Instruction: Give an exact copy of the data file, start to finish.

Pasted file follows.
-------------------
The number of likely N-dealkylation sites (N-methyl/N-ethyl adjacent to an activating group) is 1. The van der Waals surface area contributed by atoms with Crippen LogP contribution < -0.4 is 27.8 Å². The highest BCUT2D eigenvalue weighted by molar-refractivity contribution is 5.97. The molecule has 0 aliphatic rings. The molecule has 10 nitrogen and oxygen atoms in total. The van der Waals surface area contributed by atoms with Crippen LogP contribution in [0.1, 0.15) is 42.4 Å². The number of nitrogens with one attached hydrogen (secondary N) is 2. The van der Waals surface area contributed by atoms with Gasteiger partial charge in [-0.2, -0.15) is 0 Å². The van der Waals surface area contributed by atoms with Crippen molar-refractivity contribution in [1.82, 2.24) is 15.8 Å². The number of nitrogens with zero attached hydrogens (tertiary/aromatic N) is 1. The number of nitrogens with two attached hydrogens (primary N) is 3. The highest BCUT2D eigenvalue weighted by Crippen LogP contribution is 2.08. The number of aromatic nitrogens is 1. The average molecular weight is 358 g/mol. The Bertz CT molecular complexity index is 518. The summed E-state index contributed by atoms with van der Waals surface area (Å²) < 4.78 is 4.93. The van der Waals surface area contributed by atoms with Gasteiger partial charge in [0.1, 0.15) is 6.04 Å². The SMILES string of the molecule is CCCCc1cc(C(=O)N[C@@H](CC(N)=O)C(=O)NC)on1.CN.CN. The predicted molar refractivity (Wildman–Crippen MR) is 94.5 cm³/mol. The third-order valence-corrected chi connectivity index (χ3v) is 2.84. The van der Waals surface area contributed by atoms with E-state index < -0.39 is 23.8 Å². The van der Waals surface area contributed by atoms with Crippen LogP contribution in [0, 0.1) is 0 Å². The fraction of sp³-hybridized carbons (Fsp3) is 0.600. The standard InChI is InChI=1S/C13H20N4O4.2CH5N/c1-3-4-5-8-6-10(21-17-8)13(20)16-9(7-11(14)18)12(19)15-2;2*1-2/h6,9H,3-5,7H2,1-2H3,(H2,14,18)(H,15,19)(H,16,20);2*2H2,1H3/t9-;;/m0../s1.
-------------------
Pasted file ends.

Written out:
The number of likely N-dealkylation sites (N-methyl/N-ethyl adjacent to an activating group) is 1. The van der Waals surface area contributed by atoms with Crippen LogP contribution < -0.4 is 27.8 Å². The highest BCUT2D eigenvalue weighted by molar-refractivity contribution is 5.97. The molecule has 0 aliphatic rings. The molecule has 10 nitrogen and oxygen atoms in total. The van der Waals surface area contributed by atoms with Crippen LogP contribution in [0.1, 0.15) is 42.4 Å². The number of nitrogens with one attached hydrogen (secondary N) is 2. The van der Waals surface area contributed by atoms with Gasteiger partial charge in [-0.2, -0.15) is 0 Å². The van der Waals surface area contributed by atoms with Crippen molar-refractivity contribution in [1.82, 2.24) is 15.8 Å². The number of nitrogens with zero attached hydrogens (tertiary/aromatic N) is 1. The number of nitrogens with two attached hydrogens (primary N) is 3. The highest BCUT2D eigenvalue weighted by Crippen LogP contribution is 2.08. The number of aromatic nitrogens is 1. The average molecular weight is 358 g/mol. The Bertz CT molecular complexity index is 518. The summed E-state index contributed by atoms with van der Waals surface area (Å²) < 4.78 is 4.93. The van der Waals surface area contributed by atoms with Gasteiger partial charge in [0.1, 0.15) is 6.04 Å². The SMILES string of the molecule is CCCCc1cc(C(=O)N[C@@H](CC(N)=O)C(=O)NC)on1.CN.CN. The predicted molar refractivity (Wildman–Crippen MR) is 94.5 cm³/mol. The third-order valence-corrected chi connectivity index (χ3v) is 2.84. The van der Waals surface area contributed by atoms with E-state index < -0.39 is 23.8 Å². The van der Waals surface area contributed by atoms with Crippen LogP contribution in [0, 0.1) is 0 Å². The fraction of sp³-hybridized carbons (Fsp3) is 0.600. The standard InChI is InChI=1S/C13H20N4O4.2CH5N/c1-3-4-5-8-6-10(21-17-8)13(20)16-9(7-11(14)18)12(19)15-2;2*1-2/h6,9H,3-5,7H2,1-2H3,(H2,14,18)(H,15,19)(H,16,20);2*2H2,1H3/t9-;;/m0../s1.